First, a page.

Happy National Cheetah Day!
Besides December 4th, the International Cheetah Day, Iranians have a National Cheetah Day on August 31st. The date was picked after an accident back in 1998 in which a female cheetah and its cubs were deceased. The accident brought up attention towards these large felines and many activities have been taking place to decrease the threats for the cheetahs.
The Department of Environment of Iran (DOE) and environmental NGOs have put efforts to raise awareness in local communities. Cyclists and runners carried banners and spoke to truck drivers and car owners on the roads to slow down and pay attention to the animals running on the roads.
Volunteers met sheep and goat herders to inform them about the danger that shepherd dogs can create for the cheetahs. DOE passed a legislation to have insurance coverage for all domestic herds killed by cheetahs and panthers.
The Asiatic cheetah. Photo: taghato.net
And a Cheetah Festival!
DOE and NGOs celebrate the big cat, and raise awareness of its critical situation by running a Cheetah Festival annually in end of August-early September in one of the cities near its habitat. In these festivals, programs include photo exhibition, submitted papers, documentary movies and animation productions, cartoons, paintings and graphic design. A member of DOE and other activists have speech about the risks and methods of protection of wildlife in these regions.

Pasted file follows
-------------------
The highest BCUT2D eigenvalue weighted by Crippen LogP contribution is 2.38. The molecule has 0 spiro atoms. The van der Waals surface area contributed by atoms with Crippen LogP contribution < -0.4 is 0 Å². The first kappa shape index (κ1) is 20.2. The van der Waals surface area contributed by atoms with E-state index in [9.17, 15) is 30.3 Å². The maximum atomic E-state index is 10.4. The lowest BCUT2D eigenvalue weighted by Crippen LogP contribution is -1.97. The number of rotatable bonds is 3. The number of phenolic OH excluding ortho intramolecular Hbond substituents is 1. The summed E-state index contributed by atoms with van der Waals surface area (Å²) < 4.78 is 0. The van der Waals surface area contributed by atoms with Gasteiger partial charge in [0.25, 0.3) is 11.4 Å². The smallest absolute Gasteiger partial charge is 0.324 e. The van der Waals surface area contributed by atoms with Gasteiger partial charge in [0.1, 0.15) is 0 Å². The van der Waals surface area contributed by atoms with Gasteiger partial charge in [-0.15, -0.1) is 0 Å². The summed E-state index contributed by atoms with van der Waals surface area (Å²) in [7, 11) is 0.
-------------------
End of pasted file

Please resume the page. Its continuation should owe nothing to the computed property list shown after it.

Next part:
Some festivals have sport activities such as regional football cup between teams of semi arid regions as well as long distance running and cycling races. Iranian national football team picked up a design of Asiatic cheetah on its sportswear, and following this event, other national teams put pictures of other endangered species on their T-shirts.
The Asiatic cheetah. Photo: karnaval.ir
Other Urgent Actions
People who live near habitats of cheetahs signed a written petition and NGOs held workshops about felines and their behaviour, along with new methods of research and their accomplishments.
A cheetah statue was unveiled in the city of Bafq and sign posts at the entrance of the city, now welcomes guests to the city of Cheetahs. Children's book with a cheetah protagonist was written by a local mother and was published.
Even representatives of DOE attended and spoke at the friday prayer event, the most significant event in many cities, to raise people’s awareness. All these activities have brought attention to Iran’s biggest cats.